• Did You Know ?
  • Or should I say Do you Know what to address on the Financial Statements (at any time, but particularly) at year-end?

    The Income Statement is important to see how well you did with regards to sales / income / revenue. As well on the Income Statement review your expense accounts and maybe compare the totals to the previous year.

    But, don't forget to review the Balance Sheet. Since these numbers carry-over to the next year, ensure you understand what each one comprises of and agree to them.

    You may need help with this, don't be shy to ask.

    I have mentioned this before in another newsletter, but it is worth repeating ~ all company year-ends do not happen on December 31st.

    Sole proprietors and partnerships must include their earnings (etc.) from any business activity with their personal income tax return. Therefore it must coincide with any T4'd income for the same calendar year. (this means unless incorporated, the year-end is automatically December 31st).

    Whereas corporations are known as a separate entity (not attached to the owner(s)) with their year-ends being the anniversary date of when the business started.

    For more Did You Knows?
  • Definition
  • I have defined the terms discussed in the Answer portion of this month's newsletter. They are:

  • Depreciation
  • Also known as amortization. When large items are purchased, ie company car, new computer, photocopier, etc., they can not be fully expensed in the year they are purchased. This is because they have a life of more than one year. Depending on the type of item, the percentage of depreciation will vary. The cost should therefore be divided over a specific amount of time. These are considered capital assets (also known as fixed or tangible assets). For example equipment has a life of five years and therefore depreciates at 20% per year. A side note - there are different types of depreciation to choose from, an example is declining balance. Another note, the first year, the depreciation is valued at 1/2, therefore equipment would be 10%. Depending on the size of the company depreciation can be calculated monthly, quarterly or once at year end.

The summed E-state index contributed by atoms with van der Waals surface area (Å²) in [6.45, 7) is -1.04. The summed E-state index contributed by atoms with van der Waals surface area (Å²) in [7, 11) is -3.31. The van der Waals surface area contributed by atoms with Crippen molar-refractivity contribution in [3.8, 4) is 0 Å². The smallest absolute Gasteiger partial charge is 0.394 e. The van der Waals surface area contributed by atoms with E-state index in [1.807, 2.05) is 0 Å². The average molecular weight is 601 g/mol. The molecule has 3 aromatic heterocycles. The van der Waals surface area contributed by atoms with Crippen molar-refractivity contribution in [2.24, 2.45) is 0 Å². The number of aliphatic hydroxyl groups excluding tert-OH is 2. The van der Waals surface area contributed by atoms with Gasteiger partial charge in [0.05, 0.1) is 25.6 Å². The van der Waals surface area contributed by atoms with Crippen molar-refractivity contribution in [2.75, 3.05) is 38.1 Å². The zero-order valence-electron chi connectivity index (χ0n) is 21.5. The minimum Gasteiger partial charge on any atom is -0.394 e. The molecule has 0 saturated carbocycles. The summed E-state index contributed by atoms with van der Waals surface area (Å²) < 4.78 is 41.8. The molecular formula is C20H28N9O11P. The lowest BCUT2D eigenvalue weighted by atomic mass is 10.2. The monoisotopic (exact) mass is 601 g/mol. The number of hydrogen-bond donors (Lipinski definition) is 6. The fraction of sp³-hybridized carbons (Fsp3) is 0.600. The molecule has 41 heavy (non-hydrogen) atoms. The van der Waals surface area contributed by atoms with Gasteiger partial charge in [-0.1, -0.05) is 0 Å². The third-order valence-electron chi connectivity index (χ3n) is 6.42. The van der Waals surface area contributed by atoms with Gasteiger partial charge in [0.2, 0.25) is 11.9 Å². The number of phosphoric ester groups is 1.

• Accrual
  • When you hear the word accrual, try and remember the word timing! Basically accrual means we record things as they happen, not when the cash changes hands. As soon as a sale takes place, it is recorded regardless of when the payment is actually received. And on the opposite side of that, when an expense is incurred it is recorded upon receipt with the date of payment being irrelevant. This coincides with one of the GAAP Principles, Matching.

  • Write-Off
  • Although the term "I am going to write this off" is often used, in this context it merely means, I am expensing this in my records as an Income Statement item. However, a write off occurs when an Accounts Receivable becomes dated and is determined to be uncollectible. At year-end aged receivables are often reviewed and determined if they are uncollectible. The Receivable is cleared with the other side of the entry becoming an expense known as Bad Debt (expense). A receivable is usually written off if: the client is unable to pay, gone out of business, died or gone bankrupt. If an item is paid once it has been written off, reverse the bad debt expense.

  • Deferred Revenue
  • Revenue is money earned which appears on the Income Statement. Deferred revenue represents money received or promised but not recognized as earned because the work hasn't been done yet, and therefore sits on the Balance Sheet under the Liability section. (A liability is money a company owes, this rings true, because if the job is never done, the money is due back!) Once the job is complete (or partially done) the deferred revenue (or a portion of it) is transferred to the appropriate revenue account. An example of this would be in the construction industry, often work is done in stages. You can transfer or recognize the amount earned once a particular phase is complete. Other examples can be deferred memberships or events.

  • Prepaid Expenses
  • Items paid for prior to an event, or the product being used are recorded on the Balance Sheet classified as a prepaid until the event takes place or the item is used. At this time the value is recognized and transferred to the Income Statement and categorized as the proper expense type. Examples are: last month's rent (this could sit on the Balance Sheet for 5 years, based on the length of the lease), Insurance covering a one year term, prepayments for travel, courses, etc.

    For more definitions ...
  • Sandy's Recommendations
  • Prepare for the accountants.
    Accountants come in at year end to do one of three things:

  • a notice to reader
  • a review, or
  • an audit.
  • Whichever it is, the more you prepare and have done, the cheaper it will be. Any auditor would be happy to provide you with a list of what they would like done.

  • Next Issue - Petty Cash
  • Do you need one and if so how do you maintain it properly.


  • To determine how much your petty cash fund should be.
  • How to set it up Petty Cash in the books.
  • What it should the fund be used for and how to replenish it.
  • How to account for it, including a short cut.
  • Who should be responsible for the Petty Cash fund.
  • 613-789-2623